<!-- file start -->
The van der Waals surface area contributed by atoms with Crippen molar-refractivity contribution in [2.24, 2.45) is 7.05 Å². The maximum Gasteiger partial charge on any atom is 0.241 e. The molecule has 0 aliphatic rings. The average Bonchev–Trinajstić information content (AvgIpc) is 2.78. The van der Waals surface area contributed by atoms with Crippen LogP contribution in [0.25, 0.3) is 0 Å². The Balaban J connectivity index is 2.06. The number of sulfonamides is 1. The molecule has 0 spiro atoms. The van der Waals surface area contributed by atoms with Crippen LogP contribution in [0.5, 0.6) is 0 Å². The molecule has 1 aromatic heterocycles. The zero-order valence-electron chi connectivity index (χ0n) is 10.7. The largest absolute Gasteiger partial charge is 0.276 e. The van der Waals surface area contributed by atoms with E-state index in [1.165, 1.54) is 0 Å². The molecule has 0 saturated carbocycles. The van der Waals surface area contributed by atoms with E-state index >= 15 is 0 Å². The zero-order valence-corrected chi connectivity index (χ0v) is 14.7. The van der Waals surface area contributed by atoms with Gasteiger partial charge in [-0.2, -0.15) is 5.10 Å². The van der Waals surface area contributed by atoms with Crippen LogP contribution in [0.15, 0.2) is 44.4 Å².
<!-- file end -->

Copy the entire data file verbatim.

The van der Waals surface area contributed by atoms with Crippen molar-refractivity contribution in [2.24, 2.45) is 7.05 Å². The maximum Gasteiger partial charge on any atom is 0.241 e. The molecule has 0 aliphatic rings. The average Bonchev–Trinajstić information content (AvgIpc) is 2.78. The van der Waals surface area contributed by atoms with Crippen LogP contribution in [0.25, 0.3) is 0 Å². The Balaban J connectivity index is 2.06. The number of sulfonamides is 1. The molecule has 0 spiro atoms. The van der Waals surface area contributed by atoms with Crippen LogP contribution in [0.5, 0.6) is 0 Å². The molecule has 1 aromatic heterocycles. The zero-order valence-electron chi connectivity index (χ0n) is 10.7. The largest absolute Gasteiger partial charge is 0.276 e. The van der Waals surface area contributed by atoms with E-state index in [1.165, 1.54) is 0 Å². The molecule has 0 saturated carbocycles. The van der Waals surface area contributed by atoms with E-state index >= 15 is 0 Å². The zero-order valence-corrected chi connectivity index (χ0v) is 14.7. The van der Waals surface area contributed by atoms with Gasteiger partial charge in [-0.2, -0.15) is 5.10 Å². The van der Waals surface area contributed by atoms with Crippen LogP contribution in [0.15, 0.2) is 44.4 Å².